Always be Celebrating

November 12, 2021 in Hazzan Asa Fradkin

The life of a shul is often one of the hiker who plans his traverse of a stream by picking the firmest looking stones.

The year is long but filled with numerous stopping points to celebrate the milestones of of our community and of course, the Jewish holidays.

Whenever someone asks me “what’s new at the shul?” I typically respond with an anecdote about which holiday we are prepping for. I’m writing this in November, so Purim prep is beginning!

This lends some credence to the non-Jewish perception that we have so many holidays we practically seem to make them up!

But that’s the beauty of our tradition. We are a celebratory people. As soon as Sukkot is over, it’s time to start planning for Hanukkah celebrations and once Hanukkah ends it is nearly the birthday of the trees, Tu B’Shevat.

Exhausting as it can be from an institutional perspective, we are following God’s instruction to fill our lives with joy and gratitude.

It is an approach that has kept our people in the light during centuries of darkness and oppression.

One of my favorite stopping points along the year is Hanukkah. Last year we had wonderful BERS programs where families drove up to tables in the parking lot where they lit candles we sang songs afterwards.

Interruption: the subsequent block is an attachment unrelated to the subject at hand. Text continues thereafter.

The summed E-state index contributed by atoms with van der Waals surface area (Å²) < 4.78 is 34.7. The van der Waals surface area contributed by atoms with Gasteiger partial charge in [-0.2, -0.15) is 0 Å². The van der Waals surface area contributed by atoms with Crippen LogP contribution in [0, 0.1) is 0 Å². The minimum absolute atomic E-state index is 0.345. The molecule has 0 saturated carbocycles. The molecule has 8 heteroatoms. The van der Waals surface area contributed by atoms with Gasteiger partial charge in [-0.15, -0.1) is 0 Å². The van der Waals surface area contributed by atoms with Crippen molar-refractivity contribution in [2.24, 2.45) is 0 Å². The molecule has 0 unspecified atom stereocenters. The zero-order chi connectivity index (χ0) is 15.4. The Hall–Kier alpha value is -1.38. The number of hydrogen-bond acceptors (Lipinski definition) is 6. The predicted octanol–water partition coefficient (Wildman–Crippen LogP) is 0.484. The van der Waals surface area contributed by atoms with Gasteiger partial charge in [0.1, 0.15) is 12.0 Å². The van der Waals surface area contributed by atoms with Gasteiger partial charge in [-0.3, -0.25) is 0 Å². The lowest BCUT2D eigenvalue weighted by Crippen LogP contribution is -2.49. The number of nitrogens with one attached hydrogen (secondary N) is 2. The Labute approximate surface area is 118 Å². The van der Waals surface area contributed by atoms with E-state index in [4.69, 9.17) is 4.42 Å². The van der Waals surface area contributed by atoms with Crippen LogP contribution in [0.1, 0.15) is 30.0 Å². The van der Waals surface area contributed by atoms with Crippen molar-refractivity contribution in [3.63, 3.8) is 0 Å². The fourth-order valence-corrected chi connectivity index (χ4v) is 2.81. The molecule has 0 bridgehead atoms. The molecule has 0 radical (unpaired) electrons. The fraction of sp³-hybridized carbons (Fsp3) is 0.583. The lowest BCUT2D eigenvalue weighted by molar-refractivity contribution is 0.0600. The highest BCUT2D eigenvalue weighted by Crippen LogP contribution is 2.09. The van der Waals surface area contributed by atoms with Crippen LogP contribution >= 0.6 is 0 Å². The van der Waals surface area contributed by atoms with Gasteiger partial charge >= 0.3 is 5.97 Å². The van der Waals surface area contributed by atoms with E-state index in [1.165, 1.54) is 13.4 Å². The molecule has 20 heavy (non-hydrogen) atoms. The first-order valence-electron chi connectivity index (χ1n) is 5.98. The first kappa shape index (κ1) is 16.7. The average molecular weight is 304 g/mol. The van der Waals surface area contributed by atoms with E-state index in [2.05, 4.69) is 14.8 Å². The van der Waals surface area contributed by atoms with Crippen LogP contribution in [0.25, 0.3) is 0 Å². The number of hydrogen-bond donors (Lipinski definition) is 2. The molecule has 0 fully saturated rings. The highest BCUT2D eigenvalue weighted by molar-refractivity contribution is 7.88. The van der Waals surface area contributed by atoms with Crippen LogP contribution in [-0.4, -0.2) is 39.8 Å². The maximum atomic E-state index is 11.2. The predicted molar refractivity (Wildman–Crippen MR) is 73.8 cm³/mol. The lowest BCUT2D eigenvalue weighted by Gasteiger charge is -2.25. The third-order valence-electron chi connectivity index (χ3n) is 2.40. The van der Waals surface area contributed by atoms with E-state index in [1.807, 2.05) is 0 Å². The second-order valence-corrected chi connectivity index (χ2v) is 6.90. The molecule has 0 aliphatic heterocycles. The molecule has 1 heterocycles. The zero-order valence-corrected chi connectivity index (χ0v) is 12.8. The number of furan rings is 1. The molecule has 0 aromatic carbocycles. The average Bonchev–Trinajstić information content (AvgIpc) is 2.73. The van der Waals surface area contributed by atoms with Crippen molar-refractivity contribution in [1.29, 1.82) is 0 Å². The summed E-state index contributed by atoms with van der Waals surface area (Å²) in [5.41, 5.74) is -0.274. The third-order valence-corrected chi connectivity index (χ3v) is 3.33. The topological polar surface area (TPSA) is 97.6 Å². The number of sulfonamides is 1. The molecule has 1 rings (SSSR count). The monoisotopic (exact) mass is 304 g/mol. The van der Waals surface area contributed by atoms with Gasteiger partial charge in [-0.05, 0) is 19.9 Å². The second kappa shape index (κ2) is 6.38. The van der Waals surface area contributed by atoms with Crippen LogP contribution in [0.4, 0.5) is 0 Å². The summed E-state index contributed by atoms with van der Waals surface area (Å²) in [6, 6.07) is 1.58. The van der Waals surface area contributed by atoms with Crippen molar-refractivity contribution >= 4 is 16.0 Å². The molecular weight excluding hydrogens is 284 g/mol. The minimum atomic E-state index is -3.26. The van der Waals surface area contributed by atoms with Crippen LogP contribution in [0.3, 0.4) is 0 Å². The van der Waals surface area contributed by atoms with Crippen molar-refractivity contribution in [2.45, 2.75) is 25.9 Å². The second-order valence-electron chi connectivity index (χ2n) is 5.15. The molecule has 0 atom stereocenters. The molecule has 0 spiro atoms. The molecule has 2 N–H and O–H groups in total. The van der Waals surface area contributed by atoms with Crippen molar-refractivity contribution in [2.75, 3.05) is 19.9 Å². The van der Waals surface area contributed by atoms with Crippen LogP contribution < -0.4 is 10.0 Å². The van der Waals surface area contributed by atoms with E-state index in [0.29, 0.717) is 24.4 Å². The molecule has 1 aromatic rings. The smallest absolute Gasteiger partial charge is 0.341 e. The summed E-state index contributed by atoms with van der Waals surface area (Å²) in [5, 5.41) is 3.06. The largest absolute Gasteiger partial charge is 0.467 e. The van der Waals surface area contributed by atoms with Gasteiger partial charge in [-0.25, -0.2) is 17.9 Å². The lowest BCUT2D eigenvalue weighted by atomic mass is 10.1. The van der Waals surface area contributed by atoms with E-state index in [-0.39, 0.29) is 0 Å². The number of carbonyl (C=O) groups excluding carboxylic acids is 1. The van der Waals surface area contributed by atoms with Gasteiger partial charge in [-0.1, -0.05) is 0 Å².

Dr. Anthony Fauci famously provided a cameo in the Latke Hamantaschen debate, which was held online.

But let’s be honest. One of 2019’s biggest parties was cancelled last Hanukkah and it is coming back!

Latkes and Vodka is a cabaret and dinner theater that celebrates Hanukkah in a zany and sometimes irreverent way that’s just for adults.

And it’s back on Thursday, December 2, at 7:00 pm! (Click here to register.)

There’s a skit with parody songs, a cabaret, and this year a piano-bar-style sing a long.

Did I mention there’s Latkes AND Vodka?

Hanukkah is a solstice holiday of light in a season of darkness and we have had nearly 18 months of separation, fear and isolation since the pandemic began.

It’s been two years since we could celebrate this holiday together. So come have a drink, laugh and sing your heart out and be glad that this our community. This is our people.

Shabbat Shalom,
Hazzan Fradkin